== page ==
The Comics that Influenced me.

Comics, like paintings, movies and music move us. Think about it there is probably a movie you love, a song that makes you cry and a story that reminds you of a fond time you had. I’m sure musicians listened to their favourite bands and composers before thinking of picking up their instrument for the first time. It’s no different for artists, and like layers each experience leaves an indelible mark on you. So what are the comics, cartoons that have shaped my own art style?

Asterix The Gaul

Libraries are a truly wonderful thing, they offer you access to books you could never buy, and worlds you would never know about if you didn’t have access to those precious books. As a kid growing up I was always at the library in our village, and it was there that I stumbled on the hard back Asterix Comics by Goscinny and Uderzo. Other than the Beano, they’re probably the first Comics I read. I vividly remember dragging the small step stool so I could reach them as they were on the highest shelf, and each week I would take three at a time. I loved the story of the plucky underdog, the twist on historical events, the puns. The illustrations were and are excellent, exuding character and personality. I would make my own stories, faithfully drawing out the characters and my grandparents knowing how much I loved them treated me to pick out an omnibus of the comics for my birthday. It is this link with them that has kept them as one of my fondest memories growing up.

Teenage Mutant Ninja Turtles

I remember the Teenage Mutant Hero Turtles (yes for children of the 80s living in the UK ‘Ninja’ was far too dangerous a word, and so was replaced by ‘Hero’!) and it was massive and so was the merchandise that accompanied it. Going into school the following week a friend brought in a ‘Turtles comic’ and everyone was laughing, ironically as they thought it wasn’t the ‘real’ turtles, but as he showed it me I loved it! It was the original comic reprinted as an anthology. The turtles all had red banners, and it was was far far grittier, and the fantastic art style was something I desperately wanted to emulate. I drew toy designs, alternate stories, even a set of ‘Fearsome Frogs’ all in that original style, and so I pleaded with my parents to buy me a copy and I was lucky enough to get one, reading it until it literally broke apart. As an adult I bought it again and it is one of my most precious things I own.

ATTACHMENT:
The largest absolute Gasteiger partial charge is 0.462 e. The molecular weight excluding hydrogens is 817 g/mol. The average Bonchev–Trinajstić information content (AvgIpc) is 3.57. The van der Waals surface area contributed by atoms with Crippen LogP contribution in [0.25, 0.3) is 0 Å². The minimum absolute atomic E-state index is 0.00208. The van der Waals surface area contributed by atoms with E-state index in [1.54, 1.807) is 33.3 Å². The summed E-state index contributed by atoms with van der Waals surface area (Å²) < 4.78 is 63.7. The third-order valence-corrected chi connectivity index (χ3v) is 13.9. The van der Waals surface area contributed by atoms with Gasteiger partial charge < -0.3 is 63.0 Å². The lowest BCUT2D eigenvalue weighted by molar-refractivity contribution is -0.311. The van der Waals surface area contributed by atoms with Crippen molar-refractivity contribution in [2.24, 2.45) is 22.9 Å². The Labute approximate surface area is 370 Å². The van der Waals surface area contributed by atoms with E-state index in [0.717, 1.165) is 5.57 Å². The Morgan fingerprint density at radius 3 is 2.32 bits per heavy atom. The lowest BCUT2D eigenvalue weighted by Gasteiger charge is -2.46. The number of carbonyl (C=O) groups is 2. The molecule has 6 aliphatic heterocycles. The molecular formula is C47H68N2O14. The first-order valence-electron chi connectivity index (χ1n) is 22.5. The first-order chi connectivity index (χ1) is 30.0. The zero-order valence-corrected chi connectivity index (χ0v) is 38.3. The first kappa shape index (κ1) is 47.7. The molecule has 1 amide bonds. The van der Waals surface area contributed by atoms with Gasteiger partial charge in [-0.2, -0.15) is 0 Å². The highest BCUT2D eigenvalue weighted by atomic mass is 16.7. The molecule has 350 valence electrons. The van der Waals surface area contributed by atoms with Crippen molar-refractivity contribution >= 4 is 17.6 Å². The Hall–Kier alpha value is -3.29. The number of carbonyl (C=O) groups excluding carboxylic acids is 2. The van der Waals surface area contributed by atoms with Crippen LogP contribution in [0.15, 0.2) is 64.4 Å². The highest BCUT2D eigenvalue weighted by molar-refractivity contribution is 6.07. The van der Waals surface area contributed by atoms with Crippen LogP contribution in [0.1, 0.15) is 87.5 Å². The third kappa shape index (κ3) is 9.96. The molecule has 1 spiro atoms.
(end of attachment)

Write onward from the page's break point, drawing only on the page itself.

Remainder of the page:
Fighting Fantasy Novels

Turtles and Asterix definitely shaped my comic book style, but it was the Fighting Fantasy novels that when I looked at the drawings I was in awe and in no way at the time of looking at them could emulate – I just didn’t have the skills, the materials or the know how. This started my love affair with pen and ink drawing! Creature of Havoc was the first book I was given as a gift, and the art by Alan Langford on every page is brilliant – the cross hatching, the shade and contrast creates this ominous feel and the overall level of detail and intricacy is excellent. There is a huge series of Fighting Fantasy novels and although the illustrators vary the quality does not – it is incredibly high throughout.

There’s also something to love in the ‘choose your own adventure’ mechanic, it’s just a cool idea that you start a novel, not necessarily knowing where the story will take you and yet you are at the helm deciding what part to play in the adventure. It’s not surprising that the creators Ian Livingstone and Steve Jackson went onto video games, but I’m amazed that when we cry out for youngsters to read that this style of book is not used more… Hmmm… An idea for the future!

X – Men

Loads of people will say they loved the comics, but for me it wasn’t until the mid 90s cartoon, based largely on the art of Jim Lee, hit UK TV that the stories grabbed me and led me to read the comics. I loved that super powers were in some way a genetic mutation in humans rather than being hit by radiation etc. It seemed more plausible and it also allowed for more variety in the character design. Iceman, Beast, Wolverine, Colossus and Magneto – each character was so unique and different, which was something that really appealed to me (and is the reason Chicken Grit’s Mutant Furies are so varied too!)

As I grew up with the show I liked how it didn’t shy away from themes of racism and prejudice, the show and the comic’s tone was spot on for a teenager growing up. The Age of Apocalypse is my absolute favourite series within X Men as it throws everything on its head, but read the original stories first so you can truly appreciate it.

And finally…

I think the central premise of all these cartoons, graphic novels, narratives is that even though they are aimed at a younger audience, not once do they patronise or talk down to them (which is probably why they continue to be popular with children and the adults that have grown up with them). That tone or ethos, when we are saturated with new forms of media, texts, and entertainment is perhaps the most important and certainly one I try to have at the very core of my projects.

 

 

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